Mr Cassidy modelling from life the portrait of Mr. H. Clarence Whaite, PRCA,
after two hours study (from a photograph).

(Henry) Clarence Whaite is celebrated in Wales for his Welsh landscapes, and also for having been an early President of the Royal Cambrian Academy. But, surprisingly, he was born and bred in Manchester, where his father had a banner-painting and picture-framing business, and ran an art gallery. The boy attended Manchester Grammar School before moving on from there to the Manchester School of Design, and then completing his training in London. There he studied at Leigh's School, and the Royal Academy at a time when it was still in Somerset House. He may have visited Wales as early as 1849 (see Lord 286), but it a visit to Switzerland in 1850 is generally credited with firing his enthusiasm for dramatic, mountainous scenery. Certainly, he was seeking inspiration in North Wales by 1852 (see Lord 236). At this point he was still based in Manchester, and indeed he never severed his ties with it. He made an important contribution to the local art scene there through his involvement with the Manchester Academy of Fine Arts (MAFA), of which he was one of the founding members. But he often visited the artistic colony at the little village of Betws-y-Coed in Snowdonia, and eventually, in 1870, settled nearby, close to the coastal town of Conway, with his Welsh wife, Jane Alice Griffiths. There he became a founder member of, and later President, of the Royal Cambrian Society. On the occasion of the Duke and Duchess of York's visit to North Wales in the spring of 1899, he acted as their guide in Conway Castle, and showed them round the Royal Cambrian Society's rooms in the historic Elizabethan house of Plas Mawr, in the town's High Street (see the Times, "The Royal Visit to North Wales"). Nevertheless, he continued to visit Manchester, becoming President of the MAFA in 1892, and holding that position until his death twenty years later.

Plas Mawr, Conwy, home to the
Royal Cambrian Society.

Whaite also kept a studio in London, where he had begun exhibiting at the Royal Academy as early as 1851. In fact, he became as much a part of the London art scene as he was of Manchester's: a painter both in oils and watercolour, he combined his work for the Royal Academy with his participation in the events of the Royal Watercolour Society, and was, additionally, a member of the Hogarth Club. John Ruskin himself took an interest in him, but felt that, like the Pre-Raphaelites whom Whaite admired, he was apt to spend too much time on detail: "The execution of the whole by minute and similar touches is a mistake," Ruskin wrote, in his "Academy Notes" of 1859. Whaite certainly went to great lengths to transcribe exactly what he saw. For instance, when he was painting his well-known work, The Rainbow, he set up a make-shift studio above the road and stayed in Betws-y-Coed for a second long season just to catch "the detail of the spring foliage" (qtd. in Lord 288). His approach was, suggests Peter Lord, part and parcel of his religious outlook: "Whaite's passion for the faithful recording of the details of the natural world, and of the human activities which harmonized with it, was closely related to his Protestantism" (289). A contemporary enlarged on this:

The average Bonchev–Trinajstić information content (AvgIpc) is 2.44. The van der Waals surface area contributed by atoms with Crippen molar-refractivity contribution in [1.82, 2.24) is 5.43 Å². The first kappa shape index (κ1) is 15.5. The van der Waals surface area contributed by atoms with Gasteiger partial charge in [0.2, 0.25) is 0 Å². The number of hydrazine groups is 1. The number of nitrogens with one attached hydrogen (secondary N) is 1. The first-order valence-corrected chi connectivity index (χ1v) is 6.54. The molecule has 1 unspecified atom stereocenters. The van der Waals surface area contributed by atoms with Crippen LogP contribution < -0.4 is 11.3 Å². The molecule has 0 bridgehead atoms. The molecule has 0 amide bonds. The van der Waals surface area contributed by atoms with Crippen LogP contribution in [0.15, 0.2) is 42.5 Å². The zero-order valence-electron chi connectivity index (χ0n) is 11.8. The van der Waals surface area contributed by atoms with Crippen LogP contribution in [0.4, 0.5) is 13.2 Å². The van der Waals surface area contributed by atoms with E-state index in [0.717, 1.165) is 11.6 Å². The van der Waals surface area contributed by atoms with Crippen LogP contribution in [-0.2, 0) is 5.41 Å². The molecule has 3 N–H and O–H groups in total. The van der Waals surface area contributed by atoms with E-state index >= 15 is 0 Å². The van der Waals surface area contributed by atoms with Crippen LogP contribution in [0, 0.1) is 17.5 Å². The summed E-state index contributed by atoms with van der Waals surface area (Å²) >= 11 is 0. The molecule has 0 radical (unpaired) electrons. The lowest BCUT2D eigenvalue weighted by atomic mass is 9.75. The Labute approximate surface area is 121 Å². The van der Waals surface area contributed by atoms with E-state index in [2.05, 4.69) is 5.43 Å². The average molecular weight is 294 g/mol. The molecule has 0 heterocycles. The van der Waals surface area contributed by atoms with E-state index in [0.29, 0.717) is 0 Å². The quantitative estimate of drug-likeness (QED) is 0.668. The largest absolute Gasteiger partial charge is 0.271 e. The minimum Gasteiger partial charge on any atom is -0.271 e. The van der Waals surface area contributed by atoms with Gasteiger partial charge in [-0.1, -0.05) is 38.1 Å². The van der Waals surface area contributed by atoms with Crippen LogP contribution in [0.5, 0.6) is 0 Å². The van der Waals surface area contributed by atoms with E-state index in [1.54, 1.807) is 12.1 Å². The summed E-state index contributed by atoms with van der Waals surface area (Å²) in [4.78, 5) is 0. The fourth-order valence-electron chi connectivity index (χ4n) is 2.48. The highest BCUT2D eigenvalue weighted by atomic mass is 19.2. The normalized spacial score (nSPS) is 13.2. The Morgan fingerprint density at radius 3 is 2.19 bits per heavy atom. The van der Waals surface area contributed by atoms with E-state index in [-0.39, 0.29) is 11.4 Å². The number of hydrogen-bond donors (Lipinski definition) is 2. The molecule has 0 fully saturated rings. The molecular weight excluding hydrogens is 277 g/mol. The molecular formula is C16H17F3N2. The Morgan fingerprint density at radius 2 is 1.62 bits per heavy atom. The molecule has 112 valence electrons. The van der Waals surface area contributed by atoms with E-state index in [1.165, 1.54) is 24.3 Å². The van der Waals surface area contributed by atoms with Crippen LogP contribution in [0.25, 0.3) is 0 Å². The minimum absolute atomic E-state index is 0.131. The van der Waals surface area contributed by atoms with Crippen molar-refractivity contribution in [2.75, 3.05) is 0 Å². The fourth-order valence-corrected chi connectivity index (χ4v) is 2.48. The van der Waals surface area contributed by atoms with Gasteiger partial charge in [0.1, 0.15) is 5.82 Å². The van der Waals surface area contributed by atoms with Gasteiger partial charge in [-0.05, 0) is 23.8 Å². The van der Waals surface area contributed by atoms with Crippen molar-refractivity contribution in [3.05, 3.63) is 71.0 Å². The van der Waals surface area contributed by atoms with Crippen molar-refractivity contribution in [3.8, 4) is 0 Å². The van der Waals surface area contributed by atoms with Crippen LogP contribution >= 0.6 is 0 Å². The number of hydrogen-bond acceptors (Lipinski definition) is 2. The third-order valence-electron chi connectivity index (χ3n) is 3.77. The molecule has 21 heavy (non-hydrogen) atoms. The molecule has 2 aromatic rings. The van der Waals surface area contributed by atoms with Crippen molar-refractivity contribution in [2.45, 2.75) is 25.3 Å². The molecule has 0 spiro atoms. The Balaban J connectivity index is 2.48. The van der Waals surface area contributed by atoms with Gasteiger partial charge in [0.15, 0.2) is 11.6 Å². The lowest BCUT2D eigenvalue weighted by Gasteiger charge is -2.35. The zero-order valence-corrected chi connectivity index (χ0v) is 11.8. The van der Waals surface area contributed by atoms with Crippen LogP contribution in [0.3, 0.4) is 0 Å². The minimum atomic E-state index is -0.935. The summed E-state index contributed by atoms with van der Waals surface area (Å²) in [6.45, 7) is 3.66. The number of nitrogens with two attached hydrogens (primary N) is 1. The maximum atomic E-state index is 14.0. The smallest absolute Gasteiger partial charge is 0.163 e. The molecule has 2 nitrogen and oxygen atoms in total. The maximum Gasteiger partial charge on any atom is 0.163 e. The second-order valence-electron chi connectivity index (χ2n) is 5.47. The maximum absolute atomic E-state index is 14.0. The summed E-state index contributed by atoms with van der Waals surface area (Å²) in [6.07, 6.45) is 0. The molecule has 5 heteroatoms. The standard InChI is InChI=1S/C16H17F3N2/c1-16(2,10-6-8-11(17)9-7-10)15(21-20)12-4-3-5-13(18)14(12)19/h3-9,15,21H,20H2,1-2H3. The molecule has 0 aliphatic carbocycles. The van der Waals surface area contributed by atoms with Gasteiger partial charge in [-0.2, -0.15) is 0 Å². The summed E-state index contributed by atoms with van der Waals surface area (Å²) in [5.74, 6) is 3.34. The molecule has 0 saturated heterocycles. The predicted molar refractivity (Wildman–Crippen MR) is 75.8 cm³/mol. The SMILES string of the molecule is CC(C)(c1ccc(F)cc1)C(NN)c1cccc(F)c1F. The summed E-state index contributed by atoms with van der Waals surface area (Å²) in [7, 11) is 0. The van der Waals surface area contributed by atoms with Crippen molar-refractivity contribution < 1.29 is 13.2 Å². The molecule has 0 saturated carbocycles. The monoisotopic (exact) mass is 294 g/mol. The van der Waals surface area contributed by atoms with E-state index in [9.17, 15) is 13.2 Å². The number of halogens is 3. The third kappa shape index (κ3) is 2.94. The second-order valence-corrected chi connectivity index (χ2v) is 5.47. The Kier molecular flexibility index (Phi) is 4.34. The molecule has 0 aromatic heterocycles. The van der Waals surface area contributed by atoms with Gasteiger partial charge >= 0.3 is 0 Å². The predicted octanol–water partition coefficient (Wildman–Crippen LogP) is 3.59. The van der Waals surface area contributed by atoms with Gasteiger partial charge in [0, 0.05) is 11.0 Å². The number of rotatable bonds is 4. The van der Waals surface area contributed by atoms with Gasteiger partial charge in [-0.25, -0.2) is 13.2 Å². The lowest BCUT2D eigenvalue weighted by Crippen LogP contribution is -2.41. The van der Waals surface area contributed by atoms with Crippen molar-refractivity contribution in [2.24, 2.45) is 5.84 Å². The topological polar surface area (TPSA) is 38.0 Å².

His work is peculiarly the revelation of a personality, of a character, of a temperament, of a faith. The work of most landscape painters tells us but little of the painters themselves, shews one side of them only, and also only one side of Nature. It shews us their sympathy with the sensuous beauty and the physical power of nature. Mr. Whaite is no less keenly alive than others to such beauty and such power. But he is alive to something more.... he shares the feelings towards Nature of Wordsworth, and even of the Psalmist and the Prophet of the Old Testament — with a difference, of course, so far as the latter are concerned, for no age repeats any other age, and with the addition of all that we have learned to see and love in Nature, since the days of the Hebrew poets. [Pythian 2-3]

Fortunately, the wider public responded to his almost mystic vision, in which man carried on his everyday life within the grand design of nature. He had an influence on other artists, too: some critics have even credited his use of "spots of pure colour" to produce his effects with having "originated the idea of Impressionism" ("Henry Clarence Whaite").

One strand of his work tends to be overshadowed by his landscapes: his pleasure in recording the minutiae of that everyday life in such surroundings. Lord admits that the material on this in his notebooks "was not developed as a central theme in his large exhibition paintings" (344); but it was reflected in his watercolours and drawings, and indeed in his collection of artefacts (see Lord 344). — Jacqueline Banerjee



"Henry Clarence Whaite." MAFA (Manchester Academy of Fine Arts). Web. 16 January 2022.

Lord, Peter. Imaging the Nation: The Visual Culture of Wales. Cardiff: University of Wales Press, 2000.

Pythian, J. Ernest. "A Phase of the Art of Clarence Whaite." The Manchester Quarterly: A Journal of Literature and Art. Vol. XVIII (1899): 1-8. Internet Archive. Contributed by Robarts Library, University of Toronto. Web. 16 January 2022.

"The Royal Visit To North Wales." Times, 29 April 1899: 10. The Times Digital Archive. Web. 16 January 2022.

Ruskin, John. "Academy Notes. 1859." Complete Works of John Ruskin. Ed. E. T. Cook and Alexander Wedderburn. London: George Allen & Unwin, 1904. Vol. XIV: 229-57. Internet Archive. Contributed by the Central Library, Bits-Pilani, India. Web. 16 January 2022.

Further reading

Lord. Peter. The Betws-y-Coed Artists' Colony 1844-1914: Clarence Whaite and the Welsh Art World. Aberystwyth: National Library of Wales, 1998. (This is difficult to obtain, even though a special limited ed. came out in 2009.)

Created 15 January 2022